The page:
• Authentication by the county clerk’s office (not necessary if the state will authenticate the notary’s signature directly)*,
  • Authentication by the state (see this list for state offices, and search your state site for “apostille services”),

Note that the consulates do not require authentications from the US State Department, unlike the embassy in Washington, DC.

* As each state has its own procedures, check with the state office first before visiting the county clerk. Or you can visit VisaRite to get those particular details. For example, Kentucky requires the county clerk sign off on the notary’s signature, but Delaware does not.

IMPORTANT!! DO NOT SEPARATE THE AUTHENTICATIONS FROM THE DOCUMENTS AT ANY POINT IN THIS PROCESS!! If the pages are separated, the authentications are rendered invalid, and you’ll need to do them all over again. The consular officials will reject any documents with holes from missing staples or rivets.

If you are lucky, you can get all these authentications done within six weeks. Figure about four to five days, including delivery times, for each office. Most state offices accept FedEx and UPS deliveries, if you’re in a hurry. So does the US Department of State. Check with each office for delivery specifics. Authentication by the Chinese consular offices will take at least a week, sometimes two, including delivery times, if you use an agency. Otherwise, turnaround for personal deliveries is at least four days.


Now you that have all these authentications, you can scan them and email them to your intended employer, so that they can apply for the preliminary work permit you will need to apply for the visa.

IMPORTANT!! DO NOT SEPARATE THE AUTHENTICATIONS FROM THE DOCUMENTS FOR SCANNING OR COPYING!! If the pages are separated, the authentications are rendered invalid, and you’ll need to do them all over again. The visa officers will reject any documents with holes from missing staples or rivets.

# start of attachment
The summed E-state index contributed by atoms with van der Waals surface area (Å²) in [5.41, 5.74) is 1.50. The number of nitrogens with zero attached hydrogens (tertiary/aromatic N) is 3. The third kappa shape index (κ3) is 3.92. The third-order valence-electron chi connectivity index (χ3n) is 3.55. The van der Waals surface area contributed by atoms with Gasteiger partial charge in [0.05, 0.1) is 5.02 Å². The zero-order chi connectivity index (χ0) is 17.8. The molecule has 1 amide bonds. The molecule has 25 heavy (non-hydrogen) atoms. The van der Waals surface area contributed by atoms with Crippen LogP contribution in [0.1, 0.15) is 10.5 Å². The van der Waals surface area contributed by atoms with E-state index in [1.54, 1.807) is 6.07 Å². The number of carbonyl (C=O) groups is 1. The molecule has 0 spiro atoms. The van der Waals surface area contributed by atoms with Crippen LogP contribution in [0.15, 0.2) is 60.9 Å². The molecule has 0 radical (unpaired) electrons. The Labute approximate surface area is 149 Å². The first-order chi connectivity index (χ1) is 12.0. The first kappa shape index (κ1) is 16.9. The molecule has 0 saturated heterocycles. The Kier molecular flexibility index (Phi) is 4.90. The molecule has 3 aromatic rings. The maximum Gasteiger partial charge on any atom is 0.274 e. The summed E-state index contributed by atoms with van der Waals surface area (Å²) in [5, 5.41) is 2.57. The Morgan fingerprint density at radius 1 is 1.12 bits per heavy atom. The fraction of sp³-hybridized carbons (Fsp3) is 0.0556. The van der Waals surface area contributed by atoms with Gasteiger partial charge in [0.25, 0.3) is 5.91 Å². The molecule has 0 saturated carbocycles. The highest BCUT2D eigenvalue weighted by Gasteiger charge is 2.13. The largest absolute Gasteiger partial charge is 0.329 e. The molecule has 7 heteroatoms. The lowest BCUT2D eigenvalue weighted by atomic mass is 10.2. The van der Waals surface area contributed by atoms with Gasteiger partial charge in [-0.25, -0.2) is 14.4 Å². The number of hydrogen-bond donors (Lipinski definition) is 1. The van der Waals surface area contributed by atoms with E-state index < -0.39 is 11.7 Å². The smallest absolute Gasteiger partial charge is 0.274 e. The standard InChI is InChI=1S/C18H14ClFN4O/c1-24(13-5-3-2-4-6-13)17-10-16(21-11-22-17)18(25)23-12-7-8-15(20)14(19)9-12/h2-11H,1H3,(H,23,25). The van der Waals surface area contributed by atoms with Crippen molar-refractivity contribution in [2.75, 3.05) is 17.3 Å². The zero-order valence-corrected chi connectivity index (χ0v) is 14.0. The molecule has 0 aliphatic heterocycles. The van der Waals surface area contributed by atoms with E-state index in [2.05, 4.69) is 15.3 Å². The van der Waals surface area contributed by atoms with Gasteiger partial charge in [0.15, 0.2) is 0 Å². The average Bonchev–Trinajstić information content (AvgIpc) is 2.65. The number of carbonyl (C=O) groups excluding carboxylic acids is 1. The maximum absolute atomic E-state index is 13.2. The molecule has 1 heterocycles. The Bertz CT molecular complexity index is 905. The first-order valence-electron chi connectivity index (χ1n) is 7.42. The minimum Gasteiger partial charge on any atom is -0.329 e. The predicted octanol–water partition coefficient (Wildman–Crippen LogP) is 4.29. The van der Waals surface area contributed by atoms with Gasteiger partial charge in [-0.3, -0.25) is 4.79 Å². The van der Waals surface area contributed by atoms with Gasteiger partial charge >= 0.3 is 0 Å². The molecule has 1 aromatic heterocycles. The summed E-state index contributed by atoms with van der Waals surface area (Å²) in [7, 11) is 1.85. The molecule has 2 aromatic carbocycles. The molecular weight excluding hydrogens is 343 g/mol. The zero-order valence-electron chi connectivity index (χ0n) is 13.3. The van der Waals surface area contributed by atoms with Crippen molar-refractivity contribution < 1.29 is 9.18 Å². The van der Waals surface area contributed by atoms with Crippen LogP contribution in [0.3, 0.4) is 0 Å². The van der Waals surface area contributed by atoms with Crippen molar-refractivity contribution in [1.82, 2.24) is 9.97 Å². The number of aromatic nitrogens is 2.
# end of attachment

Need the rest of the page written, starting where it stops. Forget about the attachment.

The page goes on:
Your employer will send the necessary papers back by email or fax. Some may prefer to send hard copies by international courier. In any event, you’ll need hard copies before you submit them to the visa offices.

MAKE COPIES OF EVERYTHING! That includes your passport and any application forms. Keep those in case something goes wrong. Copies of authentications are not valid, but at least you will have proof you went through the process.

Always keep a photocopy of your passport with you while traveling. If the original gets lost or stolen, having the photocopy will speed up the process of getting a new one.


If you happen to live near Washington, DC, New York City, Chicago, Houston, Los Angeles or San Francisco, or have friends or family to visit there, probably you don’t need an agency. Once you get all the necessary authentications, you can apply for the visa yourself, and come back to pick it up in four days.

If you are not lucky enough to live near those cities, then using a visa agency may actually save you money, since you won’t need to pay for transportation or lodging. VisaRite, the service I used, charges $143 for each document to be authenticated and $258 for the visa application. They offer express services at additional cost.

There are several other visa agencies, but as I have no direct experience with them, I can’t recommend them to you. Communicate with them directly to see how familiar they are with China’s specific requirements.

Finally, this information was valid, as far as I can ascertain, as of Sept. 21, 2017. China’s visa requirements may change in the future, so ask your employer for advice and visit the Chinese embassy’s website for the latest requirements.

Good luck!